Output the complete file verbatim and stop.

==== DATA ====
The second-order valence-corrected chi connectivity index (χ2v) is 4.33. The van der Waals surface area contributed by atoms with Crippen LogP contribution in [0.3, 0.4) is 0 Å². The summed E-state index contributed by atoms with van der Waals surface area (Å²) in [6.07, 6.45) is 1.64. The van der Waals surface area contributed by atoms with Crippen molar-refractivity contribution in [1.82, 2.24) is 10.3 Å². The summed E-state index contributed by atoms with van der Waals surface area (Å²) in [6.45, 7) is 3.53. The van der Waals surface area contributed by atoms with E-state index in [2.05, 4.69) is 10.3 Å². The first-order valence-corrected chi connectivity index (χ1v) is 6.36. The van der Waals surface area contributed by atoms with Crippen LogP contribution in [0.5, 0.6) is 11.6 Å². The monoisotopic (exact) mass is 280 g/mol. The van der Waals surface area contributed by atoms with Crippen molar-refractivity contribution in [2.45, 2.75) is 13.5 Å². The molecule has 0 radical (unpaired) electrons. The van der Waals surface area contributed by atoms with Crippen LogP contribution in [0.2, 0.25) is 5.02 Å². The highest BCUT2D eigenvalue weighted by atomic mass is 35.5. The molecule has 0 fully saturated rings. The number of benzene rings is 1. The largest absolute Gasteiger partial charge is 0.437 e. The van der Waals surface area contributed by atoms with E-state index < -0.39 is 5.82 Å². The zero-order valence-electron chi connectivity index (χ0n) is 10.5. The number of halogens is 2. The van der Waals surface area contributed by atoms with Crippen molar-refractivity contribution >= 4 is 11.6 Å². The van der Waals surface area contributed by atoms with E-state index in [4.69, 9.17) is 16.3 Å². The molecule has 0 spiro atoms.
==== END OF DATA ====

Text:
The second-order valence-corrected chi connectivity index (χ2v) is 4.33. The van der Waals surface area contributed by atoms with Crippen LogP contribution in [0.3, 0.4) is 0 Å². The summed E-state index contributed by atoms with van der Waals surface area (Å²) in [6.07, 6.45) is 1.64. The van der Waals surface area contributed by atoms with Crippen molar-refractivity contribution in [1.82, 2.24) is 10.3 Å². The summed E-state index contributed by atoms with van der Waals surface area (Å²) in [6.45, 7) is 3.53. The van der Waals surface area contributed by atoms with E-state index in [2.05, 4.69) is 10.3 Å². The first-order valence-corrected chi connectivity index (χ1v) is 6.36. The van der Waals surface area contributed by atoms with Crippen LogP contribution in [0.5, 0.6) is 11.6 Å². The monoisotopic (exact) mass is 280 g/mol. The van der Waals surface area contributed by atoms with Crippen molar-refractivity contribution in [2.45, 2.75) is 13.5 Å². The molecule has 0 radical (unpaired) electrons. The van der Waals surface area contributed by atoms with Crippen LogP contribution in [0.2, 0.25) is 5.02 Å². The highest BCUT2D eigenvalue weighted by atomic mass is 35.5. The molecule has 0 fully saturated rings. The number of benzene rings is 1. The largest absolute Gasteiger partial charge is 0.437 e. The van der Waals surface area contributed by atoms with E-state index < -0.39 is 5.82 Å². The zero-order valence-electron chi connectivity index (χ0n) is 10.5. The number of halogens is 2. The van der Waals surface area contributed by atoms with Crippen molar-refractivity contribution >= 4 is 11.6 Å². The van der Waals surface area contributed by atoms with E-state index in [4.69, 9.17) is 16.3 Å². The molecule has 0 spiro atoms.